QUIZ: What Moral, Social or Biological Imperative Will Drive You to See FRINGE: IMPROVISED?

“It’s a truth universally acknowledged that a person in possession of a friend with a Fringe show, must be in want of a sufficiently persuasive reason to attend said Fringe show.”

Jane Austen; Writer, Producer and Star of “Last Dance with Merry Jane: One Woman’s Journey to Make Sense of Sensibility” (Northanger Abbey Fringe 1817)

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Unstoppable as the four winds and merciless as the tide, the St. Ambroise Montreal Fringe Festival will soon fall upon this city. You will be asked to make some difficult choices. Allegiances will be tested; promotional flyers will be shoved into pockets and forgotten, only to emerge once the festival ends as a shameful reminder of oaths broken and friendships betrayed. As though beset by a sudden plague of gorgons or horribly writhing Medusae, all those who are even slightly “performing arts adjacent” will be turned to stone by indecision in the face of one hundred voices crying out in chorus “Please Come to My Show!”

The wicked rubric by which one determines the shows that they will see when the Festival drapes itself across the city are private and largely pre-linguistic. But, the one constant upon which we can rely is that everyone who goes to see a Fringe show will, at least once, go to see FRINGE: IMPROVISED, the youngest, sweetest child of D.J. Mausner and David Kaufman. FRINGE: IMPROVISED is, of course, the show in which Kaufman and Mausner will create a brand-new fringe-style show using nothing but a suggestion from the audience. Audiences have been cautioned to expect thought provoking narratives of love and loss, long monologues, laboured choreography, a heavy handed moral and (perhaps most of all) to laugh. The reasons that attendance of this show is mandatory are legion, but in the spirit of fun and theatre, The Brunch Club is thrilled to present you with a quiz to determine which moral, social or biological imperative will drive you, personally, to see FRINGE: IMPROVISED.

Q1. Which of the following quotations from The Bard’s most famous work Romeo and Juliet most accurately describes your feelings about the current state of theatre?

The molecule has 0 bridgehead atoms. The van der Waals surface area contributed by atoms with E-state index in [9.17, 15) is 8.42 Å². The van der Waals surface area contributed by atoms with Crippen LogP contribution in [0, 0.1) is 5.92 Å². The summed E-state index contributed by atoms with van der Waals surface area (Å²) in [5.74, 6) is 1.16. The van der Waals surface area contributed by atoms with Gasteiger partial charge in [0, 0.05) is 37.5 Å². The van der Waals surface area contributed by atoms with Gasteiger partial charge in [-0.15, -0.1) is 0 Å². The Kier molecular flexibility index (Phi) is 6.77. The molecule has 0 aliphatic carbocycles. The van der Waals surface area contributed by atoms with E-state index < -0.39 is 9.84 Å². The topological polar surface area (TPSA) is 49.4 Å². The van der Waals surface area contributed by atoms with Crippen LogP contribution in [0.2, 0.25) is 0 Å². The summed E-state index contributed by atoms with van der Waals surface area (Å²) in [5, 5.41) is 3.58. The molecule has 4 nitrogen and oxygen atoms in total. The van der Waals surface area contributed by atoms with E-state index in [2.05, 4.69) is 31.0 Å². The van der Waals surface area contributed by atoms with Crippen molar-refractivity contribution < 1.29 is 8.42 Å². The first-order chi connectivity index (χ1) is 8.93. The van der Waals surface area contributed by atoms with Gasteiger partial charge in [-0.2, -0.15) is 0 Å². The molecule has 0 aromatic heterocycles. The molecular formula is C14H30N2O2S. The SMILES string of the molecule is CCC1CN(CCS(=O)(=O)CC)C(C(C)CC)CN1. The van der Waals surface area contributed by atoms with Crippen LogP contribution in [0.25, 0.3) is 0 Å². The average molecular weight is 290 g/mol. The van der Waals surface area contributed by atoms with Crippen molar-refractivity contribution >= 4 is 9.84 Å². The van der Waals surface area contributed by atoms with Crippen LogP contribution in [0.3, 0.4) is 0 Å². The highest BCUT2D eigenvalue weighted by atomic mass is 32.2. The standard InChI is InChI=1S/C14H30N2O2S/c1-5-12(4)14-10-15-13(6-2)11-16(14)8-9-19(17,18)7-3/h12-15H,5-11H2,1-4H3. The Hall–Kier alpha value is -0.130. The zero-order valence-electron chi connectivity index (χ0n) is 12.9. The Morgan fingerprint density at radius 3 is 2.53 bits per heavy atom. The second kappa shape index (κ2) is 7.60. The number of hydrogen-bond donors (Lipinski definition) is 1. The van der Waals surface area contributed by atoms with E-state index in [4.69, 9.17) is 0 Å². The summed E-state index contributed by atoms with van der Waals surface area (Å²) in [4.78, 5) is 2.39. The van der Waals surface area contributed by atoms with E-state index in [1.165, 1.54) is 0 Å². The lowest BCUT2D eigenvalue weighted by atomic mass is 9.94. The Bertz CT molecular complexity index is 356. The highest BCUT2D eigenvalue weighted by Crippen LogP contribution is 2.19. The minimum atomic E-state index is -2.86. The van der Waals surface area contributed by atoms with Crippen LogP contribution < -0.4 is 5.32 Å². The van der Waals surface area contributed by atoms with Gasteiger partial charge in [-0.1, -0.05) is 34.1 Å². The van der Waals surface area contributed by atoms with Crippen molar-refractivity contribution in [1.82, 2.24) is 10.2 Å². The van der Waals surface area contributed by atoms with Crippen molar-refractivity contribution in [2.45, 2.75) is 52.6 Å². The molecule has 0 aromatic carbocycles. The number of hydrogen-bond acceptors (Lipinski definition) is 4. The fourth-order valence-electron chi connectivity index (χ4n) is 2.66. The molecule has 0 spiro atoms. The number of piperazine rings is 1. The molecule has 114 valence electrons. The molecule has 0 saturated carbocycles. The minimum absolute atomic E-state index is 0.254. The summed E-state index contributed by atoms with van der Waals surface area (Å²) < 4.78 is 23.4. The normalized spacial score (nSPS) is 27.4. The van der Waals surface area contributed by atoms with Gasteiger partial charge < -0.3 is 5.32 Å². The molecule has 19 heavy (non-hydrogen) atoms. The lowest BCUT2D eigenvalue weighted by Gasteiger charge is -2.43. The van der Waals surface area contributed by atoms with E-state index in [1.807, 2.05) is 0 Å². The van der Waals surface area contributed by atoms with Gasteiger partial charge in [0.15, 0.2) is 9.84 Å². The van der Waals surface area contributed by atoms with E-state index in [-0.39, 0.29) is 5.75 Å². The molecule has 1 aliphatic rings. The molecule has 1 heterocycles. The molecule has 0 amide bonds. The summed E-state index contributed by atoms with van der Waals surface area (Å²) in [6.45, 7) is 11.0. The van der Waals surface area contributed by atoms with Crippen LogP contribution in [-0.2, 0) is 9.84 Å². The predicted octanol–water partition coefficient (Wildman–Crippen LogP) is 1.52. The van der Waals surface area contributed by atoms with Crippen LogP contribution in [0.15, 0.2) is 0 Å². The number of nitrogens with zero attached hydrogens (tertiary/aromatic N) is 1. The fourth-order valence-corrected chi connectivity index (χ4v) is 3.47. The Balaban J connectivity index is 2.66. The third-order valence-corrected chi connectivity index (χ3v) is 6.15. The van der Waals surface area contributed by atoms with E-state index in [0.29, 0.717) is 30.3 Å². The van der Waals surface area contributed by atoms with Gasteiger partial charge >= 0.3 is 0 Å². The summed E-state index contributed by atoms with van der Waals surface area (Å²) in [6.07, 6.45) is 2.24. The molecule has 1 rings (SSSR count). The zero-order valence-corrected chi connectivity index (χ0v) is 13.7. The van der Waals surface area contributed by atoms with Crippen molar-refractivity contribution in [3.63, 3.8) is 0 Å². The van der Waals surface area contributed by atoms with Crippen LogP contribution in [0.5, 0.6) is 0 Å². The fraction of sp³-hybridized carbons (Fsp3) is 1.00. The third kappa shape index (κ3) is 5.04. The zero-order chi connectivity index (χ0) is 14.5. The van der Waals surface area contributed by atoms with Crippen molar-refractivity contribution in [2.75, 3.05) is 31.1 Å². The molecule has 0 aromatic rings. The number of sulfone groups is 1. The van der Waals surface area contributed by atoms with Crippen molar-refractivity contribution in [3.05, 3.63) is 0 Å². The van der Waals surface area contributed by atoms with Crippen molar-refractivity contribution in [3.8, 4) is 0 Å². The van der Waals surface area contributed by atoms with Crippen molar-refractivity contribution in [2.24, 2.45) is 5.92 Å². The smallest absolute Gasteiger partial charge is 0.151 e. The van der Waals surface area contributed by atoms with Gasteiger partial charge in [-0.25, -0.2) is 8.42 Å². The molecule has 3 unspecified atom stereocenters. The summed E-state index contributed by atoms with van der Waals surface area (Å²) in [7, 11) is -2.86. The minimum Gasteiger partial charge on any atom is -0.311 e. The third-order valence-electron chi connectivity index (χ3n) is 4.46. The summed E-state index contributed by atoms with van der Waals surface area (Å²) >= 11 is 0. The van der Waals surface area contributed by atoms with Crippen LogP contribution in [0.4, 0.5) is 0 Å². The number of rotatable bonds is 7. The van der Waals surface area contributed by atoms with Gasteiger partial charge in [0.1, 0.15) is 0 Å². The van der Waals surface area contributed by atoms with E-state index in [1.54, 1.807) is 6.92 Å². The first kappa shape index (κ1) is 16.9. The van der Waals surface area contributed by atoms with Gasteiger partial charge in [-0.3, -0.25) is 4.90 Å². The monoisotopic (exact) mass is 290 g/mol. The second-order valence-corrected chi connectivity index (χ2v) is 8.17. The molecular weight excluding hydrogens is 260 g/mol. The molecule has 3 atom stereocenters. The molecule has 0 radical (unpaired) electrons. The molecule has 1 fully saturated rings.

A. “Be patient, for the world is broad and wide.”

B. “What sorrow craves acquaintance at my hand/ That I yet not know?”

C. “There is no world without Verona walls/ But purgatory, torture, hell itself.”


Q2. What is it about learning lines that strikes such mortal fear into the hearts of the improvisor?

A. Writing, like a virus, injects itself into the mind and erases the primacy of spoken language. To perform what has been pre-written is to become complicit in the murder of our original experience.

B. I would like to answer your question with a riddle: I am holding several portraits of the queen; precious metals; and most beguilingly, a hand. What am I? (A: A Pocket.)

C. The only lines allowed in the improviser’s brain must enter through the nose! These lines are the powdered analgesic meant to stifle the persistent intracranial bleeding that comes from miming shovels and kitchen utensils.


Q3. Which type of theatre is the most noble?

A. Small-batch, locally sourced, and sprung fully formed like Athena from the heads of its performers.

B. Wistful recollections of one’s lost youth, recounted by a juggler with small darting eyes.

C. All theatre is noble in its ability to draw our inner eye away from the menagerie of jealousies and desperate scrounging that we call our daily lives.


Q4. Star-sign?

A. One of the good ones.

B. One of the bad ones.

C. I am reading this after the great calamity blocked all the stars from the sky, but before the advent of Nustrology; the system wherein one’s fate is determined by their progenitor’s proximity to the great nuclear crater at the time of their birth (we now reproduce through asexual budding, as you are aware I’m sure.)


Q5. A doctor, a lawyer and a daytrader are stranded in a life-raft. The sun is hot and they haven’t eaten for two days. They all look at one another and instead of seeing each other they see large, cartoonish pieces of meat. Who is the first to be devoured?